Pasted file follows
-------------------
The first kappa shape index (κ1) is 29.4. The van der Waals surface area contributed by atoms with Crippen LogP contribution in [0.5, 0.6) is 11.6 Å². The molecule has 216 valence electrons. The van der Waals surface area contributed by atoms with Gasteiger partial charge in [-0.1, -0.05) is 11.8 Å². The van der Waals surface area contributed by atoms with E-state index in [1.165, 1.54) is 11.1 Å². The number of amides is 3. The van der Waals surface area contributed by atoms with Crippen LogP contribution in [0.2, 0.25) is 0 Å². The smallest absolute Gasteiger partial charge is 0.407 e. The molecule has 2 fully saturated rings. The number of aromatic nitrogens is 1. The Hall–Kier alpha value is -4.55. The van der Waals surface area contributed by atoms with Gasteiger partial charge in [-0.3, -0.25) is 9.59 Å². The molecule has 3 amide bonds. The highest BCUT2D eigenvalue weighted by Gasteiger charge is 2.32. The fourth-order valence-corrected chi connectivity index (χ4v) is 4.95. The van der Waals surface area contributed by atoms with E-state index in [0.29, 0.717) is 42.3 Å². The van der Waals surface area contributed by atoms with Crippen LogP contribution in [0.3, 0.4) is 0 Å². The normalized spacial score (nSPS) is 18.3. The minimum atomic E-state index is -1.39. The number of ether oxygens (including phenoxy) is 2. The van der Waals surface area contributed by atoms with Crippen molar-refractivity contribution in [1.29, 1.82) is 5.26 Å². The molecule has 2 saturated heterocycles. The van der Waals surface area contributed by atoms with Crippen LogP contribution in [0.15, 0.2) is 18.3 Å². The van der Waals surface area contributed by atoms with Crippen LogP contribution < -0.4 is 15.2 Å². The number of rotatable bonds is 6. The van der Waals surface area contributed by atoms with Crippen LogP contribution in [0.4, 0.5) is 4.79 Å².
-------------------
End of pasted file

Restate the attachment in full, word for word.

The first kappa shape index (κ1) is 29.4. The van der Waals surface area contributed by atoms with Crippen LogP contribution in [0.5, 0.6) is 11.6 Å². The molecule has 216 valence electrons. The van der Waals surface area contributed by atoms with Gasteiger partial charge in [-0.1, -0.05) is 11.8 Å². The van der Waals surface area contributed by atoms with E-state index in [1.165, 1.54) is 11.1 Å². The number of amides is 3. The van der Waals surface area contributed by atoms with Crippen LogP contribution in [0.2, 0.25) is 0 Å². The smallest absolute Gasteiger partial charge is 0.407 e. The molecule has 2 fully saturated rings. The number of aromatic nitrogens is 1. The Hall–Kier alpha value is -4.55. The van der Waals surface area contributed by atoms with Gasteiger partial charge in [-0.3, -0.25) is 9.59 Å². The molecule has 3 amide bonds. The highest BCUT2D eigenvalue weighted by Gasteiger charge is 2.32. The fourth-order valence-corrected chi connectivity index (χ4v) is 4.95. The van der Waals surface area contributed by atoms with E-state index in [0.29, 0.717) is 42.3 Å². The van der Waals surface area contributed by atoms with Crippen LogP contribution in [0.3, 0.4) is 0 Å². The normalized spacial score (nSPS) is 18.3. The minimum atomic E-state index is -1.39. The number of ether oxygens (including phenoxy) is 2. The van der Waals surface area contributed by atoms with Crippen molar-refractivity contribution in [1.29, 1.82) is 5.26 Å². The molecule has 2 saturated heterocycles. The van der Waals surface area contributed by atoms with Crippen LogP contribution in [0.15, 0.2) is 18.3 Å². The van der Waals surface area contributed by atoms with Crippen LogP contribution < -0.4 is 15.2 Å². The number of rotatable bonds is 6. The van der Waals surface area contributed by atoms with Crippen LogP contribution in [0.4, 0.5) is 4.79 Å².